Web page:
Few Shocks or Surprises, as Presidential Candidates Set Out Stalls

There were few missteps as candidates survived the first hustings on the Dining Hall steps.

Donal MacNamee, Kathleen McNamee and Róisín Power
Guy Boggan for The University Times

If there was little to separate presidential candidates at hustings today, there were also few shocks or surprises as candidates played it straight, pitching themselves as the best man to lead Trinity College Dublin Students’ Union (TCDSU) into the future.

Despite a return to Dining Hall Hustings, in the hopes of boosting engagement, the hustings still failed to draw more of a crowd beyond candidates and campaign teams.


In speeches which often seemed heavier on rhetoric than policy, Paul Molloy and Shane De Rís tried to let their reputations precede them, while Ryan stressed his own experience overcoming his disability as the reason he understood the role the students’ union should play in the lives of students.


In freezing conditions, candidates focused on areas familiar to anyone paying attention to student politics in recent years: accessibility, affordability and inclusivity. Notably, there was little sense of a divided focus between national and local issues, with all candidates promising to return the union to the ordinary student.

If Michael McDermott – whose speech, full of quips and gags, cemented his status as something of a joke candidate – told students that he wasn’t presidential, the other three candidates tried to set out a vision for a union facing a conflicted student population and a shrinking deficit.

De Rís, leaning heavily on his past experience, said he hoped to emphasise day-to-day issues faced by students. “The primary focus is to improve the students’ lives”, De Rís said. He was questioned persistently by an unsatisfied audience member on his plans for disabled students, stressing in response the role of the Disabilities Officer.

Both Molloy and Ryan made much of their lack of union experience, with the former stressing his experience as Auditor of the College Historical Society. Molloy tried to pitch himself as someone capable of fighting back against College, pointing to previous battles with the Examinations Office, while Sean Ryan did not deviate hugely from the tried-and-trusted themes of accessibility and engagement.

Ryan referenced his own disability to demonstrate the importance of accessibility. He pointed to House Six, the headquarters of TCDSU, as an area on campus that “is not completely accessible”. For Molloy, student issues are important, quite simply, “because I’ve lived them”.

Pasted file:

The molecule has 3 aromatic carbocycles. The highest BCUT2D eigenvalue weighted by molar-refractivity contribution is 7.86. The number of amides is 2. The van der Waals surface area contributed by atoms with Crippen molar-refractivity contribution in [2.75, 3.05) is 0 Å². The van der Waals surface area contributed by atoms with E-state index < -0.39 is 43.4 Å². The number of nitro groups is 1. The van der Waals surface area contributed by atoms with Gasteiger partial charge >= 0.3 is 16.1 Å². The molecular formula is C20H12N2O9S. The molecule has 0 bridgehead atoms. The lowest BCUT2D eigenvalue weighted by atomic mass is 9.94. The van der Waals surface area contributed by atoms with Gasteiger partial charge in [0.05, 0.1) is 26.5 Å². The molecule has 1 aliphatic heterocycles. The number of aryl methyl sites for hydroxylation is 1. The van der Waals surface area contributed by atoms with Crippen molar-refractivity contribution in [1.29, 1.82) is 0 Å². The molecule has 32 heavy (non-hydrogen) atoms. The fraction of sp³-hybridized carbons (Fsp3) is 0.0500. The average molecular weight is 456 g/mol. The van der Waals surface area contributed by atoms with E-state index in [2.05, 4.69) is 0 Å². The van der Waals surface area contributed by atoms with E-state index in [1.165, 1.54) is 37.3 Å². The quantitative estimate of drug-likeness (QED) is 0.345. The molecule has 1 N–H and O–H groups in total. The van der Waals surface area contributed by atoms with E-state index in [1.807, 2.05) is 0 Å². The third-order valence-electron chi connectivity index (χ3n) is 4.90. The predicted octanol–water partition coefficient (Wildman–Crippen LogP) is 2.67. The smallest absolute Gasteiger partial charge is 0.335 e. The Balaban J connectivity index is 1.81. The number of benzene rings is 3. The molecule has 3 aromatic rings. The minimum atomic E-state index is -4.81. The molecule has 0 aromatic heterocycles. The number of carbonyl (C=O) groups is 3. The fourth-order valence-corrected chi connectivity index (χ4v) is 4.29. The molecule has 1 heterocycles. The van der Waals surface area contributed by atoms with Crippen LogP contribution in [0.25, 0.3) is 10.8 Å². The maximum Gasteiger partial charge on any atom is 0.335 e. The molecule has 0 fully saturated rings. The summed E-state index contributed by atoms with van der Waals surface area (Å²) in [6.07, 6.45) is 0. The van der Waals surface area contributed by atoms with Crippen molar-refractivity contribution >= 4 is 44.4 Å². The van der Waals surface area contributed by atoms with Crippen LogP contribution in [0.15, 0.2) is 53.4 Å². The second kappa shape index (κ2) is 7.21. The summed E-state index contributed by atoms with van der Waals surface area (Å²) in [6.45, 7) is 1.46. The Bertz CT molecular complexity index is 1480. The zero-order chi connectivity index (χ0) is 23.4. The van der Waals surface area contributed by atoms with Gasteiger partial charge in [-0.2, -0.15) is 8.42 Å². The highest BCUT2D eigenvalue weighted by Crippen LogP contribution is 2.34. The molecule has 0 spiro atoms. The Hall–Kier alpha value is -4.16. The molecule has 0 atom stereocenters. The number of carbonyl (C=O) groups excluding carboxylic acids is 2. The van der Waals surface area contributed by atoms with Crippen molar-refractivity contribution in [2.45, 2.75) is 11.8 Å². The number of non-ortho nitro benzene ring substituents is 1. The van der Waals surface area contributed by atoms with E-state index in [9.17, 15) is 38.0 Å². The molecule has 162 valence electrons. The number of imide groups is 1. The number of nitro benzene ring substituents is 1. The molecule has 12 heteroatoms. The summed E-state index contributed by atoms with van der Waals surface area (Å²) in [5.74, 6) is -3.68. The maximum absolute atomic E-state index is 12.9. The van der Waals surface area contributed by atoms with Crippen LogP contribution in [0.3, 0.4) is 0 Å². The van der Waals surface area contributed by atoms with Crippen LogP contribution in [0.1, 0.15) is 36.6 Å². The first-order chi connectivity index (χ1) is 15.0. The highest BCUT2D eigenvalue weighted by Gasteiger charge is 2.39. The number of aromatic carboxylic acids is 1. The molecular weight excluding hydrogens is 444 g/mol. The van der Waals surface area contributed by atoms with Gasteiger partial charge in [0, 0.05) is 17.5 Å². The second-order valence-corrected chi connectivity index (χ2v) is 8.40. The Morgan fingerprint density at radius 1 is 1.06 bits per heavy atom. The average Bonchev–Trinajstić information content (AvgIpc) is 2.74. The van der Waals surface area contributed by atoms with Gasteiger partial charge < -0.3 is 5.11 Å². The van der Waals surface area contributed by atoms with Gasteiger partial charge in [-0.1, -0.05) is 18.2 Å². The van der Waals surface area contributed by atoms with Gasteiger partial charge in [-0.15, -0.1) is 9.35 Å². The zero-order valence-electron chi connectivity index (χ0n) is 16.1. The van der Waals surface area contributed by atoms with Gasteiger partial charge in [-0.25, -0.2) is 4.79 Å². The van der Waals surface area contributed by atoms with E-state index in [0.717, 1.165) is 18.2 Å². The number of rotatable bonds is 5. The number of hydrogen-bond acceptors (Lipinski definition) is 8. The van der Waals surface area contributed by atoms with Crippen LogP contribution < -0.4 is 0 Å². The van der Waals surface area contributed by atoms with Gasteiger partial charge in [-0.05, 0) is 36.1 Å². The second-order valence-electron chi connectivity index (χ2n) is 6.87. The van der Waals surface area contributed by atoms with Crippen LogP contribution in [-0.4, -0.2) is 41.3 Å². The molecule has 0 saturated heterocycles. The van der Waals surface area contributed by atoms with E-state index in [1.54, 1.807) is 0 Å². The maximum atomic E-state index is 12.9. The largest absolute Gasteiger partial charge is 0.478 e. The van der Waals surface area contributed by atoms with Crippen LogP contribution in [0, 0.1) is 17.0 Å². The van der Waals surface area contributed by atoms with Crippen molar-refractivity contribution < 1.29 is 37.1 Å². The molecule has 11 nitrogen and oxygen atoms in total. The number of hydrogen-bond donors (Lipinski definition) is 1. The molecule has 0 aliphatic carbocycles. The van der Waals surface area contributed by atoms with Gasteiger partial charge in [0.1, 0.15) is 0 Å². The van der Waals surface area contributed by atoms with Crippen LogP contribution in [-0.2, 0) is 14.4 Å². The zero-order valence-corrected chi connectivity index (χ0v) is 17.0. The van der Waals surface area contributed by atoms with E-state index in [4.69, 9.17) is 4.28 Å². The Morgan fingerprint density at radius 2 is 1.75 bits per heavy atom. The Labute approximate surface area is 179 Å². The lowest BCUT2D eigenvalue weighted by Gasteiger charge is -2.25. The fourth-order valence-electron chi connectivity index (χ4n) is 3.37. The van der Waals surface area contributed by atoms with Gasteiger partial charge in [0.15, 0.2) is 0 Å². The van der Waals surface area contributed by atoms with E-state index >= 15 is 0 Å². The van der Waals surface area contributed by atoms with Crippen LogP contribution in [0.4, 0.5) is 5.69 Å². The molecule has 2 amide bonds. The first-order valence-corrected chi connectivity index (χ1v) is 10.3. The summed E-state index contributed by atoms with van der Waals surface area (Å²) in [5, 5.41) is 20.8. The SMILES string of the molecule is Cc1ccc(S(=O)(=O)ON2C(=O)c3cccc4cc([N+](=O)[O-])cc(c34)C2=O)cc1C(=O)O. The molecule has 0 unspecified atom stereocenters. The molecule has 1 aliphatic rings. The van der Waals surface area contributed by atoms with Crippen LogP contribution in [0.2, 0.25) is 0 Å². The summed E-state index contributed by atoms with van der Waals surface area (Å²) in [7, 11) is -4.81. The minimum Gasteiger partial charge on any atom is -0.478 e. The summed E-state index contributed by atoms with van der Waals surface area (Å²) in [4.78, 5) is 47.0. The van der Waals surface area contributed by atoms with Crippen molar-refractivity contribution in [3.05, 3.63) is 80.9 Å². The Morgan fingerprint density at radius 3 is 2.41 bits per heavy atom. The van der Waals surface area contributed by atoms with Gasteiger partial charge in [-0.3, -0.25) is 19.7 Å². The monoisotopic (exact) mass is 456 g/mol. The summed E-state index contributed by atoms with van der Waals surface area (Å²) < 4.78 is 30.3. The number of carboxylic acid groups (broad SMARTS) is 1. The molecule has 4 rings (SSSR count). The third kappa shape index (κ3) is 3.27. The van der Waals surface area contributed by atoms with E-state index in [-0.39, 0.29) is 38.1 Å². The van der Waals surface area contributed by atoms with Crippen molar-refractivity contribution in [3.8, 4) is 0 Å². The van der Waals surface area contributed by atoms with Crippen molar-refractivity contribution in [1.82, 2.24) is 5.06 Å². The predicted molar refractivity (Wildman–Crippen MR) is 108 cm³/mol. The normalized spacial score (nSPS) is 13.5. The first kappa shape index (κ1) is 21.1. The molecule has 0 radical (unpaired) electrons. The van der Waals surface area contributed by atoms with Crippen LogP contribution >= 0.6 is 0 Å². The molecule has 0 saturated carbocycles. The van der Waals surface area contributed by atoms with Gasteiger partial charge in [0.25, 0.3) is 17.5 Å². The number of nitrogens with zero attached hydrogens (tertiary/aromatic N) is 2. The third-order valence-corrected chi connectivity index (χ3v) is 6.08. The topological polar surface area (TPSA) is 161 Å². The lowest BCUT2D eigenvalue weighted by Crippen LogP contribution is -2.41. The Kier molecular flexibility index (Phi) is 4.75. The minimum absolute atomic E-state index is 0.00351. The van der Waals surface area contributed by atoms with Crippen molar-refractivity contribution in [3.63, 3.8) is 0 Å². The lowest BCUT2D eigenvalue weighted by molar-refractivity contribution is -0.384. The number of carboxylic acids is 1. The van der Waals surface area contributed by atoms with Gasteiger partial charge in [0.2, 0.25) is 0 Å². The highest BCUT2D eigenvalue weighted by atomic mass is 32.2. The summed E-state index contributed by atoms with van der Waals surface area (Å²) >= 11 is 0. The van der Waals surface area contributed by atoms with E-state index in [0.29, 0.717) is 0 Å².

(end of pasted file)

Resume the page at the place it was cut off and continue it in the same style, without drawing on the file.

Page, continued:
Communications & Marketing

With very different backgrounds, it was perhaps unsurprising that the three communications and marketing candidates differed greatly in their speeches, using arguments often diametrically opposed in an attempt to garner support.

Niall Harty attempted to make a virtue out of his lack of experience in the union. Instead, he focused on his “professional marketing experience”, pitching private sector experience as somewhat more meaningful than a position in TCDSU.

McLean, on the other hand, outlined his extensive union experience and history of engagement. Unsurprisingly, the first thing Rynne mentioned was his Trinity College Doggos Facebook page, continuing the theme of drawing on experience to entice voters.

McLean delivered a very polished speech, but Rynne, speaking without a script, which he ripped up before beginning his speech, came across as a well-prepared candidate. He stressed the value of his social media exploits in a union increasingly defined by its online activity. McLean also stressed the importance of growing the union’s social media presence.

Rynne appeared to touch a nerve in the crowd, as his subtle jabs at the union received cheers from the audience. The contrast between Rynne’s outlook and the experience-based approach of McLean was evident. The latter half of his speech was something of a tone change, as he moved on from dogs to more serious issues, speaking with a calm fluency on the need to support STEM students and bring the union “back in the black”.

Ultimately the speeches came down to a clash between the value of experience and outside perspective, with candidates using their union credibility, or lack thereof, as platforms. If Harty wanted to be seen as something of an outsider, he probably found himself sandwiched between McLean and Rynne. Which students value more remains to be seen.


The two candidates for Entertainments Officer introduced some levity to proceedings, quoting Gore Vidal, Barack Obama and promising changes to the structure of Ents.

Matt Dundon’s speech suggested his successful night, Midnight Disco, will play a key role in his campaign. I have “the experience this job requires”, Dundon said, pointing to his work as Nights Officer of the Entertainments Committee. Dundon stressed the importance to his campaign of “quality, affordability and diversity”, themes touched on by incumbent Entertainments Officer Jonah Craig in the first hustings of last year’s campaign.